Bathembu High School in Msinga, northern KwaZulu-Natal, was damaged in a suspected arson attack at the weekend.
Durban - The KwaZulu-Natal Department of Education is starting the school year on a bad note after two of its schools were torched.

Mvuzo High School in France township in Pietermaritzburg and the Bathembu High School in uMzinyathi district in Msinga, northern KZN, were damaged in suspected arson attacks.

The department said it expected arrests to be made soon in connection with the incidents.

“The administration block of (Mvuzo) was affected. Some textbooks were also affected but stationery was spared because it was in the strong room,” said Education spokesperson Muzi Mahlambi.

“This is a state of the art brand new school, which was opened in 2017. Since that time, to date, it has been broken into 16 times, just this December it was broken into 3 times.

“On December 14, there was writing on the wall at the school that says ‘we are tired of being failed, should we fail again you will see’. Textbooks and stationery have been taken to a nearby primary school, which has never been broken into,” he said.

He said at the Bathembu High School in uMzinyathi district in Msinga, an administration block, including textbooks, stationery and classrooms, were burnt around 11.30pm on Saturday night.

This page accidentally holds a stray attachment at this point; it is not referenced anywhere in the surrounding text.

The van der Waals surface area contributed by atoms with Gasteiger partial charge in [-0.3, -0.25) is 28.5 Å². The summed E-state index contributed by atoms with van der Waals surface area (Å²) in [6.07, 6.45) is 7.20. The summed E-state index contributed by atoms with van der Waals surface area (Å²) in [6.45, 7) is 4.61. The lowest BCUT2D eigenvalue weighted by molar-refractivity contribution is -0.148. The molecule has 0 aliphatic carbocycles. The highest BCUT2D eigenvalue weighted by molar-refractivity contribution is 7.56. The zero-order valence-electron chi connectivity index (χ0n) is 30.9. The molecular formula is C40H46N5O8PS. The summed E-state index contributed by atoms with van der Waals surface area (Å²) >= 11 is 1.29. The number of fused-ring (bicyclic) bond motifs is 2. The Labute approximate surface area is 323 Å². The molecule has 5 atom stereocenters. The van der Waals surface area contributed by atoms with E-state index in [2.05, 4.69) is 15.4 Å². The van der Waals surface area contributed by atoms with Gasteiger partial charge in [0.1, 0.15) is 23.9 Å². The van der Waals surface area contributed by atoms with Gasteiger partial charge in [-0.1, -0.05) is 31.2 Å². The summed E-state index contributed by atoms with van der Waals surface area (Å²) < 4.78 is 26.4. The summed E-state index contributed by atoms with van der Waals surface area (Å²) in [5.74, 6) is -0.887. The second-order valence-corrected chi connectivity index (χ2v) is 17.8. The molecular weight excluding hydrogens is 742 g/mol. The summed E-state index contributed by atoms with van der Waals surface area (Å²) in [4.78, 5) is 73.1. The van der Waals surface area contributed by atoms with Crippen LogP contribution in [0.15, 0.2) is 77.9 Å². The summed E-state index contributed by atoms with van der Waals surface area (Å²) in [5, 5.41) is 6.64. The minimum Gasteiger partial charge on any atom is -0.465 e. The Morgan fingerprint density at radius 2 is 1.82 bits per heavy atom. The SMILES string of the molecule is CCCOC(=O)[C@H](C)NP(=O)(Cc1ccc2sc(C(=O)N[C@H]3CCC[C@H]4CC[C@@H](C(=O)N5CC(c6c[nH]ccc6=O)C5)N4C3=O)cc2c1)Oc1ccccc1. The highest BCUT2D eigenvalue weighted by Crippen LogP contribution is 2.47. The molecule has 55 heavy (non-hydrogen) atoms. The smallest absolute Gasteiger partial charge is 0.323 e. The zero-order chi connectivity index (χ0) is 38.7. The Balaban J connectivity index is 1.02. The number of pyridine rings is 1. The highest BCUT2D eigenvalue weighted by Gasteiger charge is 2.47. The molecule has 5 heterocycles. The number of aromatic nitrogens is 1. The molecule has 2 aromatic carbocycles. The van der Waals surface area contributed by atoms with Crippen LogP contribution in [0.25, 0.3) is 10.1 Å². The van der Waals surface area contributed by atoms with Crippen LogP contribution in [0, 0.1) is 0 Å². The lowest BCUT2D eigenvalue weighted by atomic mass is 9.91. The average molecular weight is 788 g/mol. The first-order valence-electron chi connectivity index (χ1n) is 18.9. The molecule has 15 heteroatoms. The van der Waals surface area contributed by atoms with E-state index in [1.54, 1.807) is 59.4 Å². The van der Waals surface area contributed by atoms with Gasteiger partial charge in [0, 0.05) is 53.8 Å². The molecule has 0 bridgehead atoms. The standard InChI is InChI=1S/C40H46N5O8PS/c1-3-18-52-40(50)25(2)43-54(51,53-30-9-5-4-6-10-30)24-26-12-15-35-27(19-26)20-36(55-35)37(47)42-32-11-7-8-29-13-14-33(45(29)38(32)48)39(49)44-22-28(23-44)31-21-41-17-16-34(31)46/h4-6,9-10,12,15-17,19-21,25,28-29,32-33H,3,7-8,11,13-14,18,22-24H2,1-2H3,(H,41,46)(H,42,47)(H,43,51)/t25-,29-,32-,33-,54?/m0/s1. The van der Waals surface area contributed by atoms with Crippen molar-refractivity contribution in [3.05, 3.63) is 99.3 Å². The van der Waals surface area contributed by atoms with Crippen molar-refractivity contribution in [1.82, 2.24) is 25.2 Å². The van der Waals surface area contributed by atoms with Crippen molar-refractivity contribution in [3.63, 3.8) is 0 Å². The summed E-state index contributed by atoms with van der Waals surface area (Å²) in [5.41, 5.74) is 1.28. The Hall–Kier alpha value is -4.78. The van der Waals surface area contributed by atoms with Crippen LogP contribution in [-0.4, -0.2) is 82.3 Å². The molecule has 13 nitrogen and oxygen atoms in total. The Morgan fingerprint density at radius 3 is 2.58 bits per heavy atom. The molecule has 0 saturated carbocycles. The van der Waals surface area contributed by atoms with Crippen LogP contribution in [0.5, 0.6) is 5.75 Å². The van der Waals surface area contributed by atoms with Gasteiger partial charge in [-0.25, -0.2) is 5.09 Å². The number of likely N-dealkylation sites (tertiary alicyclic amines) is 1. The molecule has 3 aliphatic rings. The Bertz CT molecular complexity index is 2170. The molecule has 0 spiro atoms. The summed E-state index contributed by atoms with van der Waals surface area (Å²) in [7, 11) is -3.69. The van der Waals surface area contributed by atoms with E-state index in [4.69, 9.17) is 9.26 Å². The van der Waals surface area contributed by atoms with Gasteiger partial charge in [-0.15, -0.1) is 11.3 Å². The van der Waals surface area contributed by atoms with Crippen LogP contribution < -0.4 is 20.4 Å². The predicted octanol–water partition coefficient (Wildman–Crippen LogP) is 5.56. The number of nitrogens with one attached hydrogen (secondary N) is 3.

“Eyewitnesses say a bakkie was seen at the school prior to the fire.”

Pupils at the schools may bear the brunt of the attacks, as Education MEC Mthandeni Dlungwane has repeatedly warned that the department will not rebuild schools that were burned.

On Friday, he said communities who destroy schools will not be prioritised when budgets are allocated for renovations.

France township ward councillor Sibongile Mncwango said the problems at Mvuzo High were known in the area.

“That school is brand new but there have been 15 or so break-ins. I am not sure whether it is the learners or the community responsible for such chaos.

“On the day of the fire, I had been chatting with another reporter from a local newspaper, who said that they need to look into what is happening at that school and, in the early hours of the morning, I get a call that the school has been set alight.

“I would encourage you (media) to visit the school; maybe the school management has a better handle of what is behind this because I have no idea,” she said.

The Mercury